It’s a bitter-cold morning in New York City as I cross the Stuyvesant Bridge–known to the rest of the world as the TriBeCa Bridge–and hurry toward the school doors, eager to escape the knife-sharp wind. On the threshold, though, I’m stopped mid-step.
“ID card on!” bellows a security guard I’ve known since I was a freshman. I fumble in my bag, acutely conscious of how late I’m going to be for gym and of how much I detest wearing the blue card. A man who has simply nodded at me every morning of my four years at Stuyvesant High School now needs to see identification before letting me in the school.
Things have definitely changed around here.
Weeks and months have passed. The nightmare that was the morning of September 11 has faded into the background as much as it possibly could have. Stuyvesant High has, accordingly, returned to normal–in most ways, but certainly not all.
It starts with our morning walk down Chambers Street, when we see, down the avenues, the smoke-cloaked masses of debris. During lunch periods, students now are often chased out of the hallways, the gathering places we’ve always taken for granted. The guards are slowly beginning to relax, but we’re still careful about where to sit. We simmered over the fact that until February 1 we weren’t allowed to leave the building for lunch, a pre-September 11 privilege that we regarded as a birthright.
Those are just the daily, trivial hassles. The important changes show themselves in social studies classes, where it now takes only the barest spark to begin heated arguments over the United States’s forays in the Middle East. Sometimes, a pacifistic argument can be shut down single-handedly with an angry gesture toward the window–in the direction of the still massive mountains of twisted steel and shattered concrete that used to be the World Trade Center. “How can we possibly not retaliate,” a classmate once snapped, “when there are still 3,000 bodies lying in that pile?” The day’s lesson is invariably put on hold whenever the subject of September 11 is brought up. The teachers need the time to teach–even more than usual, as a result of the time that was lost right after the attacks–but they understand that we sometimes need the time to discuss our thoughts and emotions. Whenever anyone hears the noise of a plane nearby, there is a palpable moment of tension. That will be, I think, a hard thing to overcome.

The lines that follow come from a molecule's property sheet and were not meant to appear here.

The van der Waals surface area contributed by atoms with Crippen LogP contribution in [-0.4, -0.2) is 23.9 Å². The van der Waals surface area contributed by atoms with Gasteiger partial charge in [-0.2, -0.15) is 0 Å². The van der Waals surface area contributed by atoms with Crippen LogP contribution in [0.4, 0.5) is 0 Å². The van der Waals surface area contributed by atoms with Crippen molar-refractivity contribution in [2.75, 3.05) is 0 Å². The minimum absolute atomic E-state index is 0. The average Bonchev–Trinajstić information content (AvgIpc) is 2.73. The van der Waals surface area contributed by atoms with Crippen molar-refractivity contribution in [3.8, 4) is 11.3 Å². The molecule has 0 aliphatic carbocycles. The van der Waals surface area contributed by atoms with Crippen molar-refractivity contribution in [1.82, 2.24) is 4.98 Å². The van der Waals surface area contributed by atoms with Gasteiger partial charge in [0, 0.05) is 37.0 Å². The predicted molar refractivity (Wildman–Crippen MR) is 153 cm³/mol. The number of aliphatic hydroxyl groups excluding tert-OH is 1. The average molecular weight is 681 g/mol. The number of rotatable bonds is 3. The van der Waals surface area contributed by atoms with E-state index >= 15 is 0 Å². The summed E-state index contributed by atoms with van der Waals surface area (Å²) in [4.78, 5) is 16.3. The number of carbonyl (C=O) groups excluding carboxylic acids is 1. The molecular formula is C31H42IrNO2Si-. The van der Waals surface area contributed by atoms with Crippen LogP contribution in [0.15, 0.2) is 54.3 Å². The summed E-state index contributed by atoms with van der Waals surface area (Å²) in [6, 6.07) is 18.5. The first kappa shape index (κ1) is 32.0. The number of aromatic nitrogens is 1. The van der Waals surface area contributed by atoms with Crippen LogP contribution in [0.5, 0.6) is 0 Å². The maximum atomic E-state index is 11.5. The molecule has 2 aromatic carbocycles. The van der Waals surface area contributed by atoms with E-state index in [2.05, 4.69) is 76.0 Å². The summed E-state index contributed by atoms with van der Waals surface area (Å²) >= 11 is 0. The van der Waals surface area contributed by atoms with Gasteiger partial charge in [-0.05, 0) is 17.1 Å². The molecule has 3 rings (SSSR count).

Conflicting reports on air quality come from the Environmental Protection Agency, private air testers, and the city’s newspapers. Air-collecting stations are set up around the school; the machinery emits whirring, gurgling noises at all hours. Air testers pace the hallways. When we ask how the air in our classrooms is, they often don’t reply. The mystery makes the situation considerably more frightening. A classmate remarked caustically during a discussion once, “What exactly doesn’t cause cancer?” Perhaps it is a mark of the times that her comment made everyone grin.
Nevertheless, Stuy is still Stuy. Seniors are receiving their acceptance letters; the hallways are a daily scene of impromptu celebrations and rounds of hugs. Juniors are chugging through junior grind and revving up for their AP exams. The Spectator is still printing regularly, sports teams are still playing (even winning sometimes), and friends are still gathering after school in pizzerias. Everyone here was cut to the heart over the events of that terrifying fourth day of school, but we have all helped one another to go on. We share a bond that I believe no other class at Stuyvesant ever has–a bond forged in horror and tragedy, but strengthened by indelible spirit and an immortal sense of togetherness.
-Laura Krug is a senior at Stuyvesant High School in Lower Manhattan and a news editor of the Stuyvesant Spectator.